Longitudinal rheumatoid factor autoantibody responses after SARS-CoV-2 vaccination or infection

Sofie Keijzer, Nienke Oskam, Pleuni Ooijevaar-de Heer, Maurice Steenhuis, Jim B. D. Keijser, Luuk Wieske, Koos P. J. van Dam, Eileen W. Stalman, Laura Y. L. Kummer, Laura Boekel, Taco W. Kuijpers, Anja ten Brinke, S. Marieke van Ham, Filip Eftimov, Sander W. Tas, Gerrit J. Wolbink, Theo Rispens

Research output: Contribution to journalArticleAcademicpeer-review

Abstract

Background: Rheumatoid factors (RFs) are autoantibodies that target the Fc region of IgG, and are found in patients with rheumatic diseases as well as in the healthy population. Many studies suggest that an immune trigger may (transiently) elicit RF responses. However, discrepancies between different studies make it difficult to determine if and to which degree RF reactivity can be triggered by vaccination or infection. Objective: We quantitatively explored longitudinal RF responses after SARS-CoV-2 vaccination and infection in a well-defined, large cohort using a dual ELISA method that differentiates between true RF reactivity and background IgM reactivity. In addition, we reviewed existing literature on RF responses after vaccination and infection. Methods: 151 healthy participants and 30 RA patients were included to measure IgM-RF reactivity before and after SARS-CoV-2 vaccinations by ELISA. Additionally, IgM-RF responses after a SARS-CoV-2 breakthrough infection were studied in 51 healthy participants. Results: Published prevalence studies in subjects after infection report up to 85% IgM-RF seropositivity. However, seroconversion studies (both infection and vaccination) report much lower incidences of 2-33%, with a trend of lower percentages observed in larger studies. In the current study, SARS-CoV-2 vaccination triggered low-level IgM-RF responses in 5.5% (8/151) of cases, of which 1.5% (2/151) with a level above 10 AU/mL. Breakthrough infection was accompanied by development of an IgM-RF response in 2% (1/51) of cases. Conclusion: Our study indicates that de novo RF induction following vaccination or infection is an uncommon event, which does not lead to RF epitope spreading.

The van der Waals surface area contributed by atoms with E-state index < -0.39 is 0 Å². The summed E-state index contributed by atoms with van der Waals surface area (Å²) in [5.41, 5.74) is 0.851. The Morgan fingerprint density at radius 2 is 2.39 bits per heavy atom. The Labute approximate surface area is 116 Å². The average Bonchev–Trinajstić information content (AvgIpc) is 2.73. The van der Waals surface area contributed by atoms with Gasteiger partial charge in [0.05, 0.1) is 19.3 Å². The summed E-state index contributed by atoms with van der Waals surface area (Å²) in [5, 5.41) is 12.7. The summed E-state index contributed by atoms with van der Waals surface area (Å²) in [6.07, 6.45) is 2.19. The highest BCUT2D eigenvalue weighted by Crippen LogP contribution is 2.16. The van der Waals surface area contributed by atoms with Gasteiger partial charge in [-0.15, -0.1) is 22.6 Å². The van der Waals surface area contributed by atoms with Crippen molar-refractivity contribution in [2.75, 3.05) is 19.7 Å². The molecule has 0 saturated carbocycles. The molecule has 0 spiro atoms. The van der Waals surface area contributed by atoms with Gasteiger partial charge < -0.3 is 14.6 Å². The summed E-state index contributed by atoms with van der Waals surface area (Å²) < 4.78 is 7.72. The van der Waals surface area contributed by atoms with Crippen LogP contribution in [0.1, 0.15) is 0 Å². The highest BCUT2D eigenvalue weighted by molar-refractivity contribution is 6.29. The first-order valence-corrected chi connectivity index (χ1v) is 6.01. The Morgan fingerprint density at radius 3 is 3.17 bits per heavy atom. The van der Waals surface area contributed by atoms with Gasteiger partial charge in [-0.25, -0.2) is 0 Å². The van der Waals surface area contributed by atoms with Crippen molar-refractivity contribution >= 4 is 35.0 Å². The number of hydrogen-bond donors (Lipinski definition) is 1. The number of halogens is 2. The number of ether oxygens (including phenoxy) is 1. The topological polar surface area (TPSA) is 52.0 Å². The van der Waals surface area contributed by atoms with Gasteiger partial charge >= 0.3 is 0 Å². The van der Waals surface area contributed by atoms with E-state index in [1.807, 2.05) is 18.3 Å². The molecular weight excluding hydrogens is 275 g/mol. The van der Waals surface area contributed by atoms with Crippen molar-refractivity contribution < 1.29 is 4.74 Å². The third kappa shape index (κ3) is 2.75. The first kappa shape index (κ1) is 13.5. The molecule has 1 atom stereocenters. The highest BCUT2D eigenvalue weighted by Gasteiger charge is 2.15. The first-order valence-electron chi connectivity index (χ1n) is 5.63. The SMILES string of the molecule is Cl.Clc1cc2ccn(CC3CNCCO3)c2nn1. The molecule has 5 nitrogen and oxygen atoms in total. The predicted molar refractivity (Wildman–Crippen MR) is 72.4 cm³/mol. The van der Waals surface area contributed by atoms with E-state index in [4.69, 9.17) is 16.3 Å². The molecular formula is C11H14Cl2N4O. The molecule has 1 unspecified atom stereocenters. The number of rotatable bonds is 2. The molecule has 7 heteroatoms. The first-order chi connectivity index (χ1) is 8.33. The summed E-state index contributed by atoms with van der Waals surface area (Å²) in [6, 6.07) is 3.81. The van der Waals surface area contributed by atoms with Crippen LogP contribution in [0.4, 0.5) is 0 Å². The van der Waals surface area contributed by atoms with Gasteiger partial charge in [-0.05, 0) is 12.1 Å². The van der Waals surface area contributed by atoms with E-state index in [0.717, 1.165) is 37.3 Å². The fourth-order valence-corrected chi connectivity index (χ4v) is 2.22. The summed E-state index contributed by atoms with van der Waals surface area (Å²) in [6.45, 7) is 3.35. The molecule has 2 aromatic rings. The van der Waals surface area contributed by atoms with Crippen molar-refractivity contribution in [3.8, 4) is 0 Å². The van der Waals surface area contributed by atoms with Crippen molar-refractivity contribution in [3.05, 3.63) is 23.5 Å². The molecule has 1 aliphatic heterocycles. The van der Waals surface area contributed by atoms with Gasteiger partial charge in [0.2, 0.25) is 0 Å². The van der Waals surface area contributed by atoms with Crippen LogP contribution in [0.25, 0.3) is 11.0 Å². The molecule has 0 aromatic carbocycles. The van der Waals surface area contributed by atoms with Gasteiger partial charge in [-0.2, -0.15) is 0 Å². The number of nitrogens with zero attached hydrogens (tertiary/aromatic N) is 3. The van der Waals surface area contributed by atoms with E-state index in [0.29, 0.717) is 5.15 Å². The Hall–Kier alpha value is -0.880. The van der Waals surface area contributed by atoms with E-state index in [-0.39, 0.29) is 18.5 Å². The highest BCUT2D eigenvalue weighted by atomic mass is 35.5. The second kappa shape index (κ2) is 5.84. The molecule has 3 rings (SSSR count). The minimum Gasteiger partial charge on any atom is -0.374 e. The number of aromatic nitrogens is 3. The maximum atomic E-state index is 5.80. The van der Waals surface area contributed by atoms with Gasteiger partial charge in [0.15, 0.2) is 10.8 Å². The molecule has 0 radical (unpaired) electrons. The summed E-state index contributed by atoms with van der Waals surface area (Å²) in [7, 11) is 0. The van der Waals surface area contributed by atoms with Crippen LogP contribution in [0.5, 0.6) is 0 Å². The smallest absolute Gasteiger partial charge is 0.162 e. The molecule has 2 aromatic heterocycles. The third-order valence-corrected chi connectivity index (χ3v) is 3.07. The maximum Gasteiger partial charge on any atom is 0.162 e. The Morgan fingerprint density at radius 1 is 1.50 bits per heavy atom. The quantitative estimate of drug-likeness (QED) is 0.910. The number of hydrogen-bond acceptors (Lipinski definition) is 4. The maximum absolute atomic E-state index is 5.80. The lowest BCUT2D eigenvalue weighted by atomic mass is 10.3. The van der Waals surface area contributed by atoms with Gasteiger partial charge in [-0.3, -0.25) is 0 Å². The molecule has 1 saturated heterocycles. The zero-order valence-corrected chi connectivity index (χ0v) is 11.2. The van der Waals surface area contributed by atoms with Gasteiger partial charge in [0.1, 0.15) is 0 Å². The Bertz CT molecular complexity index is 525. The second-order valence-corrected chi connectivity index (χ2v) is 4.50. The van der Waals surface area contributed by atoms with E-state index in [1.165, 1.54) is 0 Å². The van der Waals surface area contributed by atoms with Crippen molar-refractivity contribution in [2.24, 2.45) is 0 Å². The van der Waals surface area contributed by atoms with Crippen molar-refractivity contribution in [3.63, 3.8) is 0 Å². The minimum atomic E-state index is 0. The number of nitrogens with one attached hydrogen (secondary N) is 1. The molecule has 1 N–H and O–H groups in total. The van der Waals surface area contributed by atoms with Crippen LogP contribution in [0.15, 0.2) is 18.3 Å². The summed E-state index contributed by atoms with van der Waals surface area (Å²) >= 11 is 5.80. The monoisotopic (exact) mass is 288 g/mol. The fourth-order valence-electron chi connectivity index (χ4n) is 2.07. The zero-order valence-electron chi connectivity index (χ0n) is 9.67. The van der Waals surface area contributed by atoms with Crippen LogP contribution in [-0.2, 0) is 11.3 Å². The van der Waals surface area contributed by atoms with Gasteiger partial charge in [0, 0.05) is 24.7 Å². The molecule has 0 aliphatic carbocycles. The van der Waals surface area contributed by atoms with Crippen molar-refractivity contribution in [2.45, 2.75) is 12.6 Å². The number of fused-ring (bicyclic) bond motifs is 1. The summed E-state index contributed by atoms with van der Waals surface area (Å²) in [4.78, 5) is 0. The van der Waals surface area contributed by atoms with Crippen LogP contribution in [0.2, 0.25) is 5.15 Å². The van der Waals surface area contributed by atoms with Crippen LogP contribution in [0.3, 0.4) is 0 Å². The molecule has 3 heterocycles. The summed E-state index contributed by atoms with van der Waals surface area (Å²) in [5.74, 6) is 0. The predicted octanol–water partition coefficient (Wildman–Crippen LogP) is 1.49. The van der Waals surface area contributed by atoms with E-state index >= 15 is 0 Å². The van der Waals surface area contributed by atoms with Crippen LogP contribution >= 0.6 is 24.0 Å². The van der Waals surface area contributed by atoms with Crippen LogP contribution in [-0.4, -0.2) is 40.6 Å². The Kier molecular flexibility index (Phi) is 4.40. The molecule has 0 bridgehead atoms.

Original languageEnglish
Article number1314507
JournalFrontiers in immunology
Volume15
DOIs
Publication statusPublished - 2024

Keywords

  • SARS-CoV-2
  • autoantibodies
  • autoimmunity
  • infection
  • rheumatoid arthritis
  • rheumatoid factor
  • vaccination

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